The Good, the Bad and the Ugly Internet of Things
We’ve seen people complaining they can’t log into their robot vacuum, and others have had trouble with their high-tech doorbells as more and more of our lives moves online. The Internet of Things (IoT) describes all the things in our homes, workplaces, schools, hospitals and more that can connect and communicate over the internet. Here are five key things to remember about connecting our things online:
1. IoT makes ‘things’ work for you
IoT links a computer processor, a sensor, and/or actuator (enabling force and movement) with web communications networks. Attaching this combination to an object or ‘thing’ enables surveillance and potentially control of motive ‘things’ such as vehicles or equipment from afar. Adding intelligent capability to passive objects enables data collection about their surroundings to enable decisions by radio control, meaning we have the power to remote sense and control almost anything.
2. Making sense of new worlds
The Internet of Things can help keep us safe. From sensors sniffing out dangerous chemicals or detecting pollution, heat and fire, vegetables decaying and signs of patient disease, IoT uses any sensor that can convert data to digital form. The data created from these sensors that can be attached to almost anything you want – it can help us spot patterns, which may yield new rules and behaviours.
For example, data from wearable IoT sensors on patients can be integrated to tell the health, spatial position, demeanour, and habits which can then trigger drug pumps as needed. If you think about it, spacecraft sensors and probes are effectively a network of ‘things’ by radio control.
3. Action from afar
Many of us enjoy the power to control your central heating system from Timbuktu if you wish, or monitor their doorbell camera for burglars from a sunny beach. But this ability has also transformed warfare. With IoT you can now control your tank, ship or aircraft from anywhere in the world. This is used more and more by nations seeking to bombard others with aircraft drones or cruise missiles. Loitering munitions that wait around target areas have onboard processor rules so you can program your autonomous killing machine what to watch for and do.
There are, of course, multitudes of positive uses for such remote and automatic control technology. We use the technology to check ocean currents, disaster relief data, pollution levels and the effects of global warming – and we can do it all from anywhere in the world.
4. IoT sets you free - or does it?
Standards for IoT protocols are still developing. So, it’s common to have people listening in to calls and data feeds, viewing video data and hacking and hijacking of control systems in self driving vehicles, for example. One person’s intelligent thing is another’s opportunity to control, made worse by the ability to control movement and data for action.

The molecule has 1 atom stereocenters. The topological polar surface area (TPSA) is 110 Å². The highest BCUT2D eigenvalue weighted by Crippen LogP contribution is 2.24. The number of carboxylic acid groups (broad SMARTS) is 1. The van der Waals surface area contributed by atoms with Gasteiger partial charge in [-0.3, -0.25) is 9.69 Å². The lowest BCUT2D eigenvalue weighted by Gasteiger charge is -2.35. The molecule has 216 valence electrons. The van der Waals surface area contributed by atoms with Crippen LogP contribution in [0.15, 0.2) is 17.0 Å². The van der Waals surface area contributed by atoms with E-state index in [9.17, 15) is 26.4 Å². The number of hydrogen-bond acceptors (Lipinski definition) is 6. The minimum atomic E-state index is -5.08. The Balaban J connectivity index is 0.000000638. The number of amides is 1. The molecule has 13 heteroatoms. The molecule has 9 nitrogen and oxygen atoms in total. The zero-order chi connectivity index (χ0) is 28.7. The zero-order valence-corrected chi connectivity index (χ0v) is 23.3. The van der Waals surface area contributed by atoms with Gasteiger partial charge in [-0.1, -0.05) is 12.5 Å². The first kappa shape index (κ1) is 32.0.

Also, would you trust autonomous things to make decisions for you? Medics currently need to be in the loop to agree IoT medical device actions and decisions as they monitor the elderly, for example. But we need to get to a point where we can delegate to a machine without checking with medical staff, so we can free up valuable experts to focus on human care. The twentieth century heralded information processing for advice, but now IoT is part of a wider capability in conjunction with big data and AI to make sense of what is found and develop new rules and then actions for fully autonomous machines. This is great for automating routine or dangerous physical tasks, but we worry as we transition to trust our ‘things’ with greater autonomous robotic control.
5. We are at the cusp of a new reality – be careful how you use it
As I completed my doctorate in robotics and image processing in the eighties we enthused about sentient machines. The complexity of our physical environment has required 40 years to evolve the right technology, but cheap chips and sensors and mass communication ensure we are at the cusp of a new reality for sentient and autonomous action, far beyond the information processing revolution of the 20th century. We need to consider far more carefully the unintended results of sentient actions as we program IoT to free up humans for the 21st.